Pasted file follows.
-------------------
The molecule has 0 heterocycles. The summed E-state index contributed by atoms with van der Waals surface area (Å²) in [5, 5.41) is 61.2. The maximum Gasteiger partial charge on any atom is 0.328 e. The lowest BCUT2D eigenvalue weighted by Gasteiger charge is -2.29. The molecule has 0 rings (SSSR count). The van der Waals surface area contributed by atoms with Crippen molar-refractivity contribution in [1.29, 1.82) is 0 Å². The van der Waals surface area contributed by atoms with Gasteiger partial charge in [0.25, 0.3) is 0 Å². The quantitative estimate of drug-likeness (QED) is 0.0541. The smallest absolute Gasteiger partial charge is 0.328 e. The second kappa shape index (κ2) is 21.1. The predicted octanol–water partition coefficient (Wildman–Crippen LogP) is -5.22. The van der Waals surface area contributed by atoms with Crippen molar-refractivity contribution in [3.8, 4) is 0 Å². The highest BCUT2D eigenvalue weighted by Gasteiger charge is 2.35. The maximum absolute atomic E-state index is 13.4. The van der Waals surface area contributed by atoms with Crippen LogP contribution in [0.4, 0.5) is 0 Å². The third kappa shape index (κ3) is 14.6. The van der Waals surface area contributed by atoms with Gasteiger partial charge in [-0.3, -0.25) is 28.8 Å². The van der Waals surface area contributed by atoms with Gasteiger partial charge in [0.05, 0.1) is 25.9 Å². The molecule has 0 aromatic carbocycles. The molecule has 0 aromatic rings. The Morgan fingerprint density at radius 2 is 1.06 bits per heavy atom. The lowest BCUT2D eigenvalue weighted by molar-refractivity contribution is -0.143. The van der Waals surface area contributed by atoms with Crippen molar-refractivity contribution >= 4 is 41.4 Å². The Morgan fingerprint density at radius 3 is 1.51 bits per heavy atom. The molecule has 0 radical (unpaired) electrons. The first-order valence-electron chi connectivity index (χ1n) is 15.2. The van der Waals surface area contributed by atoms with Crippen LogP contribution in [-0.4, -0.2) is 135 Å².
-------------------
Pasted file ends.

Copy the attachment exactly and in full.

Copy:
The molecule has 0 heterocycles. The summed E-state index contributed by atoms with van der Waals surface area (Å²) in [5, 5.41) is 61.2. The maximum Gasteiger partial charge on any atom is 0.328 e. The lowest BCUT2D eigenvalue weighted by Gasteiger charge is -2.29. The molecule has 0 rings (SSSR count). The van der Waals surface area contributed by atoms with Crippen molar-refractivity contribution in [1.29, 1.82) is 0 Å². The van der Waals surface area contributed by atoms with Gasteiger partial charge in [0.25, 0.3) is 0 Å². The quantitative estimate of drug-likeness (QED) is 0.0541. The smallest absolute Gasteiger partial charge is 0.328 e. The second kappa shape index (κ2) is 21.1. The predicted octanol–water partition coefficient (Wildman–Crippen LogP) is -5.22. The van der Waals surface area contributed by atoms with Crippen molar-refractivity contribution in [3.8, 4) is 0 Å². The highest BCUT2D eigenvalue weighted by Gasteiger charge is 2.35. The maximum absolute atomic E-state index is 13.4. The van der Waals surface area contributed by atoms with Crippen LogP contribution in [0.4, 0.5) is 0 Å². The third kappa shape index (κ3) is 14.6. The van der Waals surface area contributed by atoms with Gasteiger partial charge in [-0.3, -0.25) is 28.8 Å². The van der Waals surface area contributed by atoms with Gasteiger partial charge in [0.05, 0.1) is 25.9 Å². The molecule has 0 aromatic carbocycles. The molecule has 0 aromatic rings. The Morgan fingerprint density at radius 2 is 1.06 bits per heavy atom. The lowest BCUT2D eigenvalue weighted by molar-refractivity contribution is -0.143. The van der Waals surface area contributed by atoms with Crippen molar-refractivity contribution >= 4 is 41.4 Å². The Morgan fingerprint density at radius 3 is 1.51 bits per heavy atom. The molecule has 0 radical (unpaired) electrons. The first-order valence-electron chi connectivity index (χ1n) is 15.2. The van der Waals surface area contributed by atoms with Crippen LogP contribution in [-0.4, -0.2) is 135 Å².